Scientists at Harvard Stem Cell Institute and the University of Washington in the US have generated 10 stem cell lines from the skin of patients with specific genetic disorders, including muscular dystrophy, Parkinson's disease, Huntington's disease, juvenile diabetes and 'bubble boy disease', a rare immunodeficiency disease. The Stem Cell Institute aims to generate many more stem cell lines to create a library of disease-specific stem cells that will be available to researchers worldwide. 'This enables us to model thousands of conditions using classical cell culture techniques,' said Professor George Daley, associate director of the Stem Cell Program at Boston Children's Hospital, who lead the research. 'The hope is that this will accelerate research and it will create a climate of openness', he added.
Published in the journal Cell, the research group reports that it used the novel induced pluripotent stem cells (iPS cells) method to generate the stem cell lines. The news follows from last week's announcement that another team from the Harvard Stem Cell Institute reprogrammed the skin cells of a patient with amyloid lateral sclerosis (ALS) into iPS cells and nerve cells. This new technique for creating embryonic-like stem cells circumvents the need to use human eggs or embryos to generate stem cells. First described by Professor Shinya Yamanaka at Kyoto University in 2007, iPS cells are generated by introducing four key stem cell genes - Oct3/4, Sox2, Klf4 and c-Myc - into adult human skin cells using viral vectors. The reprogrammed skin cells are pluripotent - they have the potential to grow into any other cell type in the body, such as nerve or pancreatic cells. By exposing the stem cells to different chemical signals, researchers can stimulate the cells to become different types of tissue.
The iPS cells also have the potential to be grown indefinitely, and represent an unlimited source of cells for research. This will enable researchers to study the disorders - which were previously inaccessible - in the lab, and to test new drugs. 'This is a broader and more important collection of degenerative diseases for which there are no good treatments and, more importantly, no good animal models,' said Professor Doug Melton, Harvard Stem Cell Institute co-director. 'The cells will allow researchers access for the first time to cell types of interest, to watch the disease progress in a dish, to watch what goes right or wrong...We'll see in the years ahead that this opens the door to a new way of treating degenerative disease.'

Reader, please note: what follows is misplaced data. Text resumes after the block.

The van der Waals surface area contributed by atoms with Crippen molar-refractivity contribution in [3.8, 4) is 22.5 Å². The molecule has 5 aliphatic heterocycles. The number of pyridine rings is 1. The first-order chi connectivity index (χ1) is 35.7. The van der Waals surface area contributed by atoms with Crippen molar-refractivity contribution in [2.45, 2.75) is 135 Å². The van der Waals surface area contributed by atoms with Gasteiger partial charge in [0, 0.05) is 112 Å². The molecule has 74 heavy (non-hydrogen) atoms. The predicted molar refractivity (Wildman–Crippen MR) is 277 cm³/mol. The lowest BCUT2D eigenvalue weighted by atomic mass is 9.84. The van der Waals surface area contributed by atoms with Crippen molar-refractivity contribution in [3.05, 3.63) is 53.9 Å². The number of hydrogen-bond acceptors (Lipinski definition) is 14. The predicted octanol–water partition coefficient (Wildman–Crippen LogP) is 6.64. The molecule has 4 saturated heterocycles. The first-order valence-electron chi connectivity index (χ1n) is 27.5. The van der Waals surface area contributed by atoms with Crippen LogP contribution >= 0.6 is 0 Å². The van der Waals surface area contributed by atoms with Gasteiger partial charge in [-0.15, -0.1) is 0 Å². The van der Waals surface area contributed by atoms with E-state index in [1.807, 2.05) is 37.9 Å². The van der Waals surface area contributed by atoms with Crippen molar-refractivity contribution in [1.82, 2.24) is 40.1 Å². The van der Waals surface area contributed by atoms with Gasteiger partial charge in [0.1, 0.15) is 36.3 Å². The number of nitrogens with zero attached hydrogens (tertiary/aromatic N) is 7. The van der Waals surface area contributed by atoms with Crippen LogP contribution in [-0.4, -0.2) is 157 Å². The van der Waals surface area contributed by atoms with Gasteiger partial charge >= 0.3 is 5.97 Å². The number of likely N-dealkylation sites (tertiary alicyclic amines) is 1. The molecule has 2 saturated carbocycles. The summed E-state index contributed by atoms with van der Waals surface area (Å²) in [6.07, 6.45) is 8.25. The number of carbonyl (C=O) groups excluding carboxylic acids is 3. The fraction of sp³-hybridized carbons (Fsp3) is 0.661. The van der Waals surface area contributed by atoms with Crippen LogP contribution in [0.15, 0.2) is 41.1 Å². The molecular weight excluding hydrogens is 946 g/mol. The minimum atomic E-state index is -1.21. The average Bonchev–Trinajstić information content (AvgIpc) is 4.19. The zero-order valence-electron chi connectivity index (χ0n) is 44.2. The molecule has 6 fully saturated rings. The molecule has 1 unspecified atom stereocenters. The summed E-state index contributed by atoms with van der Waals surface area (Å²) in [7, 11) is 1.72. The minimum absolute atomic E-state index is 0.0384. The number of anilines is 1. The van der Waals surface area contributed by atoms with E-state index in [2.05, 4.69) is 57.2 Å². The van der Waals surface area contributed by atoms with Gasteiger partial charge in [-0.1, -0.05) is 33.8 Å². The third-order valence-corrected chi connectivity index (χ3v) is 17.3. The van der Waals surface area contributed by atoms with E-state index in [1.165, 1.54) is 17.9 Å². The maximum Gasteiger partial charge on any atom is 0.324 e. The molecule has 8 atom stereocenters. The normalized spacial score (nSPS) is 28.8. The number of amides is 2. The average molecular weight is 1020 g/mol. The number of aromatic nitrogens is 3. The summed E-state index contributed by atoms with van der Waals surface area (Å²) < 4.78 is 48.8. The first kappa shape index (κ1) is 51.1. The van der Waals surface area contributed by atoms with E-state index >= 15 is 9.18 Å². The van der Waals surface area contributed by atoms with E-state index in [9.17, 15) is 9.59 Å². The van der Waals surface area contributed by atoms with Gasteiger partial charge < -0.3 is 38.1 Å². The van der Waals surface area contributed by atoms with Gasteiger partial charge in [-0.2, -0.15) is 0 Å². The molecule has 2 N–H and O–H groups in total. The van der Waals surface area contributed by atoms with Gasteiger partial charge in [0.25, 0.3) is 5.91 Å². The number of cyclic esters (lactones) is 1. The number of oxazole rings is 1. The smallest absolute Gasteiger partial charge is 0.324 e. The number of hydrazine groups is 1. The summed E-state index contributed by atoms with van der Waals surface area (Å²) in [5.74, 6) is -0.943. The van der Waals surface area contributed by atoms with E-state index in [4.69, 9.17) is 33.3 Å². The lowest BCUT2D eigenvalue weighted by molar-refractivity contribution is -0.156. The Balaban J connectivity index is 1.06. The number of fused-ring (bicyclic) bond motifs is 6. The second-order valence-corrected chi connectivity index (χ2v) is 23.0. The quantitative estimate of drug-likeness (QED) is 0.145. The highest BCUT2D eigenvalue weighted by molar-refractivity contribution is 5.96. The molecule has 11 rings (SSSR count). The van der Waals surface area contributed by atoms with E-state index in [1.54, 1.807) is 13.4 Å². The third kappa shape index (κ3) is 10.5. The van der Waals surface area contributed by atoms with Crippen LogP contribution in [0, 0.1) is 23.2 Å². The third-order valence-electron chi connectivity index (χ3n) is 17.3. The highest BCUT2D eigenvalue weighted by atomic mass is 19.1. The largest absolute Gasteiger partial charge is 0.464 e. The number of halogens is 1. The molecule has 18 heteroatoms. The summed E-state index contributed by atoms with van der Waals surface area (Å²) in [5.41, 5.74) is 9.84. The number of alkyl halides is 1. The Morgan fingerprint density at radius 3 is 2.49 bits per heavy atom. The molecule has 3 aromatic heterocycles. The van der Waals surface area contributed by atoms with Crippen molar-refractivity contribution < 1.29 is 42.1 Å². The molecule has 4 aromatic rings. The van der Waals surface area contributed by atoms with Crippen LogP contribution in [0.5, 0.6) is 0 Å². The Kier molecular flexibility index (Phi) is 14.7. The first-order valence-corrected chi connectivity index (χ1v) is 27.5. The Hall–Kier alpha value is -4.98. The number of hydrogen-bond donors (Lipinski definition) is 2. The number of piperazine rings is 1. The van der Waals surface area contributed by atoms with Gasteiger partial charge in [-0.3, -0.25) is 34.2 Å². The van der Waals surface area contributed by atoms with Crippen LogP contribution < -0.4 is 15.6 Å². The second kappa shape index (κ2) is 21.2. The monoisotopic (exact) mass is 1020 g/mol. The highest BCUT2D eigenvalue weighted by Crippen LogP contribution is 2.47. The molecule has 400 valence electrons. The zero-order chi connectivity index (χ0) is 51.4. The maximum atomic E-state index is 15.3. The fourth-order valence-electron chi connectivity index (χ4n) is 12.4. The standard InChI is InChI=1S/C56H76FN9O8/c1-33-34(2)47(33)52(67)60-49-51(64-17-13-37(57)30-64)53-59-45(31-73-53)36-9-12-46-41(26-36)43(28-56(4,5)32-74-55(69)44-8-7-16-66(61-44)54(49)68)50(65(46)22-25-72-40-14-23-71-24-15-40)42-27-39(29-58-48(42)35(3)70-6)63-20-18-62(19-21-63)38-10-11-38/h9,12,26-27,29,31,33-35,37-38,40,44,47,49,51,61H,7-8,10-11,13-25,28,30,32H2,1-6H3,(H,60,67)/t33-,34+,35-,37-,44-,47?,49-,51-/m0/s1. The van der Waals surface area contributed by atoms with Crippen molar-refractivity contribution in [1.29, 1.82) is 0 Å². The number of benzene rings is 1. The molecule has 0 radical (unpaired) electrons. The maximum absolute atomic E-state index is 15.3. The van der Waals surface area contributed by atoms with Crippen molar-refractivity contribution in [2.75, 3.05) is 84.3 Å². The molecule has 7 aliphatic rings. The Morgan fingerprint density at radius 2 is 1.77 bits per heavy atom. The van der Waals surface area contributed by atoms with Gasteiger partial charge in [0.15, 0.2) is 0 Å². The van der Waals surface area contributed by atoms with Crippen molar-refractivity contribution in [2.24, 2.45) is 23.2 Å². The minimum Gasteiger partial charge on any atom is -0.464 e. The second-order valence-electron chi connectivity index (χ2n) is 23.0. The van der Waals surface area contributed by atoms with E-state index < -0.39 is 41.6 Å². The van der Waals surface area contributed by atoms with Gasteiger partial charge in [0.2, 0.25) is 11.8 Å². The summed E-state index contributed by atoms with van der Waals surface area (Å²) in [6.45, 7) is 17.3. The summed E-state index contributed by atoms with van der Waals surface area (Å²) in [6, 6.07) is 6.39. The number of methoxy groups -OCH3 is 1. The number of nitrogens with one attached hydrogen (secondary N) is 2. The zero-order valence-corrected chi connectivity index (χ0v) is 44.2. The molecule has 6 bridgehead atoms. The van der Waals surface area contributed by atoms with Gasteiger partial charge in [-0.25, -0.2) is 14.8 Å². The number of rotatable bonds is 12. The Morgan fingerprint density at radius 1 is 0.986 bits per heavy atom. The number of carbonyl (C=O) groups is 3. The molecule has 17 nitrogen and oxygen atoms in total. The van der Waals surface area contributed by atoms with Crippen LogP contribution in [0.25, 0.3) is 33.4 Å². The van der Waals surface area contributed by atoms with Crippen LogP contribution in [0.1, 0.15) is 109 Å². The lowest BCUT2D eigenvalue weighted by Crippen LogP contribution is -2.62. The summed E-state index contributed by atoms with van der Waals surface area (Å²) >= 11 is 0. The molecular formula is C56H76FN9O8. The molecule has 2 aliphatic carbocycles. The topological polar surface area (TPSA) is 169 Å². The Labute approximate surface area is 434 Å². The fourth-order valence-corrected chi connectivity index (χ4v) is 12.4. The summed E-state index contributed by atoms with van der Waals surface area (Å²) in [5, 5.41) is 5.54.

The Institute also plans to make the cell lines available to other research groups internationally. 'We'd like an open-source model of distributing these agents all over the world,' said Professor Melton. An 'iPS core' facility has been set up at the Massachusetts General Hospital for the storage and distribution of the stem cell lines, which will be distributed 'virtually free' to research groups that request them
Both Daley and Melton stress that studying human embryonic stem cells is still an essential avenue of research. 'Even through the iPS methodology gives us a facile way for making disease-specific lines, it does not eliminate the value or need for continuing to study human embryonic stem cells,' said Daley. 'Those are the really gold standard for pluripotent stem cell types. They have no genetic modifications and, at least for the foreseeable future, and I would argue beyond that, are going to be extremely valuable tools...Human embryonic stem cells allow you to ask questions that we never can ask with iPS cells.'